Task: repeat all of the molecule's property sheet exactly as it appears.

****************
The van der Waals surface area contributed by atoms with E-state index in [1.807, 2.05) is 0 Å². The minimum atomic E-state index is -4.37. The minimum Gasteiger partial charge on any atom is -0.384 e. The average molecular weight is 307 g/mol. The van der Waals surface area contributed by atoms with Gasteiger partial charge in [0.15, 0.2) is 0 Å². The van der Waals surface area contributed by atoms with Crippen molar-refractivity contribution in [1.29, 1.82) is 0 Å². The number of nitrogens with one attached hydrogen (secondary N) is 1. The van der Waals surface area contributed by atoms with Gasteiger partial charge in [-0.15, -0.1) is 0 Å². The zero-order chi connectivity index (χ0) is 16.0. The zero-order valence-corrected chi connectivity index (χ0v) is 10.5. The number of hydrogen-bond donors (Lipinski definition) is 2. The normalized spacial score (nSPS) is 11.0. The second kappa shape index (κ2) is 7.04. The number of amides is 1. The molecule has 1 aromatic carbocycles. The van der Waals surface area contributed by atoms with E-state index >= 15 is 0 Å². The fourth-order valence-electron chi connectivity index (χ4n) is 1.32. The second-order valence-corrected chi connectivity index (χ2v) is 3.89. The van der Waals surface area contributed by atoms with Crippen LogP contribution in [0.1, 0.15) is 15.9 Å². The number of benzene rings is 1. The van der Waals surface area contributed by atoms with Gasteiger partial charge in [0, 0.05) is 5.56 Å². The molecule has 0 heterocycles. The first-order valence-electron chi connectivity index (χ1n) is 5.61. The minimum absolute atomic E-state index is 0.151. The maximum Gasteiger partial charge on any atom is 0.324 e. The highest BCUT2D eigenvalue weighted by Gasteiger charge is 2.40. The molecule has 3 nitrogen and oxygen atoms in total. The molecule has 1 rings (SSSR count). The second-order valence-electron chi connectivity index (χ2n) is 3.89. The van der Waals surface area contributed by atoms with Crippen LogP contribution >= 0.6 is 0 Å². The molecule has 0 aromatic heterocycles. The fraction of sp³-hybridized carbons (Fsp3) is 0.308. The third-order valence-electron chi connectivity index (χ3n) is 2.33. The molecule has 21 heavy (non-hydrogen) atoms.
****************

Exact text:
The van der Waals surface area contributed by atoms with E-state index in [1.807, 2.05) is 0 Å². The minimum atomic E-state index is -4.37. The minimum Gasteiger partial charge on any atom is -0.384 e. The average molecular weight is 307 g/mol. The van der Waals surface area contributed by atoms with Gasteiger partial charge in [0.15, 0.2) is 0 Å². The van der Waals surface area contributed by atoms with Crippen molar-refractivity contribution in [1.29, 1.82) is 0 Å². The number of nitrogens with one attached hydrogen (secondary N) is 1. The van der Waals surface area contributed by atoms with Gasteiger partial charge in [-0.15, -0.1) is 0 Å². The zero-order chi connectivity index (χ0) is 16.0. The zero-order valence-corrected chi connectivity index (χ0v) is 10.5. The number of hydrogen-bond donors (Lipinski definition) is 2. The normalized spacial score (nSPS) is 11.0. The second kappa shape index (κ2) is 7.04. The number of amides is 1. The molecule has 1 aromatic carbocycles. The van der Waals surface area contributed by atoms with E-state index >= 15 is 0 Å². The fourth-order valence-electron chi connectivity index (χ4n) is 1.32. The second-order valence-corrected chi connectivity index (χ2v) is 3.89. The van der Waals surface area contributed by atoms with Crippen LogP contribution in [0.1, 0.15) is 15.9 Å². The number of benzene rings is 1. The van der Waals surface area contributed by atoms with Gasteiger partial charge in [0, 0.05) is 5.56 Å². The molecule has 0 heterocycles. The first-order valence-electron chi connectivity index (χ1n) is 5.61. The minimum absolute atomic E-state index is 0.151. The maximum Gasteiger partial charge on any atom is 0.324 e. The highest BCUT2D eigenvalue weighted by Gasteiger charge is 2.40. The molecule has 3 nitrogen and oxygen atoms in total. The molecule has 1 rings (SSSR count). The second-order valence-electron chi connectivity index (χ2n) is 3.89. The van der Waals surface area contributed by atoms with Crippen LogP contribution >= 0.6 is 0 Å². The molecule has 0 aromatic heterocycles. The fraction of sp³-hybridized carbons (Fsp3) is 0.308. The third-order valence-electron chi connectivity index (χ3n) is 2.33. The molecule has 21 heavy (non-hydrogen) atoms.